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Cartographic Issues of Data Collection The Census Bureau and Sampling 

Associated reading: Montello
& Sutton, Chapter 8 





Terms to know: Census For overview of Census
2000 results, see here 
Census Resources At the Census: Boundary files Elsewhere: 

Why collect a census? The Bible: Numbers
Chapter 1 Attempts to map the US Census: 1870, 1890, 1910 


Sample, sampling frame, population Population: entire set of entities of
interest Sampling frame: the subset of the population from which cases are actually drawn Eg., in a telephone poll you might identify people from a list of registered voters. The "sampling frame" would be: All people on the list of registered voters whose phone number is correct, and were in town during study period Eg., identifiying species of cacti by driving along a desert service road. Sampling frame: All cacti visible from the roads driven by researcher 

Sampling Design Sampling design: how cases are drawn from the sampling frame 1. Nonprobability sampling: the probability of selecting a particular case is unknown Examples include snowball sampling where a researcher uses a case already selected to find other cases, eg., study of spatial pattern of drug users might ask one user about other users; Also Convenience sampling, where take every case convenient, eg., sampling down mining pits 2. Probability sampling: cases have a known probability of being selected Examples include simple random sampling where each case has equal probability of being selected. Selecting a case does not affect probability of selecting other cases; Also systematic random sampling, where probability of selecting a case does affect probability of affecting other cases; Also stratified random sampling, where segment sample frame into subsets and sample from each subset. Eg., segment by race, ethnicity, age, socioeconomic status etc. Also multistage area sampling or sampling at different spatial scales (states/counties/census tracts)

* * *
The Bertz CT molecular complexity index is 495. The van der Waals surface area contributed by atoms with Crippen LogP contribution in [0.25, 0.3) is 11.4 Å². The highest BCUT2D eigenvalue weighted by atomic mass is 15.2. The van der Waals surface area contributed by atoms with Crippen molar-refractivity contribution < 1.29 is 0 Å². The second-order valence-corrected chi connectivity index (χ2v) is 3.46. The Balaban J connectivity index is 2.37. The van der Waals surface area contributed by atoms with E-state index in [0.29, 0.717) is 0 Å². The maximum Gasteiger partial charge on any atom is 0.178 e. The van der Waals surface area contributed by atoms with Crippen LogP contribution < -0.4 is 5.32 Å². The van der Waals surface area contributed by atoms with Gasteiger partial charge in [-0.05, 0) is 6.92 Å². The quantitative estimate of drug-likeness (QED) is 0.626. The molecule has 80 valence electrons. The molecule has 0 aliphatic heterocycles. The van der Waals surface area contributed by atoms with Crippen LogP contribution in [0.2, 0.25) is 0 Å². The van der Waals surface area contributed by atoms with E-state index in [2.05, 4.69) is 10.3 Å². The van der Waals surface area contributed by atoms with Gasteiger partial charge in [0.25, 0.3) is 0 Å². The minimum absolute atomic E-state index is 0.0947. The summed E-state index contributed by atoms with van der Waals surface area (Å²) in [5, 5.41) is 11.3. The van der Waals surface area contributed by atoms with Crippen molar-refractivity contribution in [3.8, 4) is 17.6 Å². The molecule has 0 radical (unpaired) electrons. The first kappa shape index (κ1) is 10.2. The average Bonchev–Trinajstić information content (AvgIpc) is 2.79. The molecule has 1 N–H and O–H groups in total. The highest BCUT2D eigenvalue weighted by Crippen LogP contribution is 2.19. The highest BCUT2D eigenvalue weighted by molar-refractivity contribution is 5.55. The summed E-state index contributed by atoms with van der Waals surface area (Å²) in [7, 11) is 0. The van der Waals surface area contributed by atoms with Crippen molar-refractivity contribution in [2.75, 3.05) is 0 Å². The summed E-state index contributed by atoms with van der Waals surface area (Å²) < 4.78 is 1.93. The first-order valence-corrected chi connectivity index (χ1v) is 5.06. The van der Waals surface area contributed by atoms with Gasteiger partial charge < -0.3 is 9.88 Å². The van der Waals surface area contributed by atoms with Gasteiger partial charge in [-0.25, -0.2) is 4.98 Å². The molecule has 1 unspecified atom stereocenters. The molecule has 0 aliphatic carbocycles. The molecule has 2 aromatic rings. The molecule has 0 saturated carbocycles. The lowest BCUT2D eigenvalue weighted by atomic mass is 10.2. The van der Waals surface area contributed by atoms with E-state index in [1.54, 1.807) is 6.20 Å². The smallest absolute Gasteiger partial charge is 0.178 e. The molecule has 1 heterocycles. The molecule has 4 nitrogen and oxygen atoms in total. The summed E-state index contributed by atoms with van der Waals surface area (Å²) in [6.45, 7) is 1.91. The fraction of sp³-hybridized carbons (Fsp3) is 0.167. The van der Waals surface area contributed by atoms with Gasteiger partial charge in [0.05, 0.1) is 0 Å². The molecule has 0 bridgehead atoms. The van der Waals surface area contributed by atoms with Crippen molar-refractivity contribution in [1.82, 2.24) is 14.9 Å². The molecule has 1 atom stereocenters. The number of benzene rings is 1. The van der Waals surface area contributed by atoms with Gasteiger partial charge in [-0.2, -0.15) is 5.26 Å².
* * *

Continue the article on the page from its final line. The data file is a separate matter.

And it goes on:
Implications of sampling 1. Representativeness: Is the sample representative of the sampling frame. And, is the sampling frame representative of the population? 2. Generalizability: what larger set can we draw inferences about based on the sample? Most textbooks (and the Wright article below, p. 34) suggest a scientific sample is a probability sample. Why? Because it makes the link between the sample and the sampling frame more (but not perfectly) certain However (and it's a big however!) nonprobability designs are common, and perfectly worthwhile. They are common because probability sampling only tells you the samplesampling frame link, not the sampling framepopulation representativeness. Eg., a migration study. Population = all people who are moving, who have ever moved, or who will ever move. Obviously not possible. A realistic sampling frame is based on convenience or = eg., last two decades of US Census data 3. Spatial sampling from continuous data. Sampling from truly continuous data (eg temperature) requires breaking the surface into discrete objects (points, lines or areas). this is a spatial sampling frame. How many objects (eg.,
rain gauges) required?



Politics of sampling

Article by Tommy Wright 

Census data comes at various scales: Metropolitan
Statistical Area (MSA); city containing at least 50,000, or urbanized area of
50,000 with total metropolitan population of 100,000 




Supplements to the 2000 Census American Community Survey (ACS) continues to collect data.


Redistricting Redistricting: carried out after every census. The 1999 elections determine who will have a role in redistricting. A recent Supreme Court ruling found that interdecade redistricting was legal. After the 1980 Census,
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Problems with using census data 1. Key terms may vary from census to census. Example: What is "race" and "ethnicity" in the Census? Anthropologists assert that "race" and "ethnicity" are not biological in origin, but rather cultural. There is more genetic diversity within a race (eg., whites or AfricaAmericans) than between races. Race is therefore a cultural construct which can change over time. The word "race" in the modern sense dates back only to the late 18th century! Eg., the category of "Hispanics" was only invented in the 1950 censusnot possible to compare them before that 2. Gerrymandering/MAUP 3. Nonparticipation and the "undercount" The undercount is the number of people missed by the census. Mostly an undercount, but also includes some overcount (eg., students counted in dorms and at parents) However, this error is not distributed evenly. That is, some people are more likely to be undercounted than others. These include children, renters in rural areas, and racial minorities. For example, the actual undercount in 1990 among whites was 0.7%, but among African Americans 4.4%, and Hispanics 5%. This means that federal allocation of funding is not accurate. There is also a
geographical uneveness to the error. Some places in
the
You might ask how they know how many people they didn't count? The answer is that it is a prediction based on sampling models.



Ensuring privacy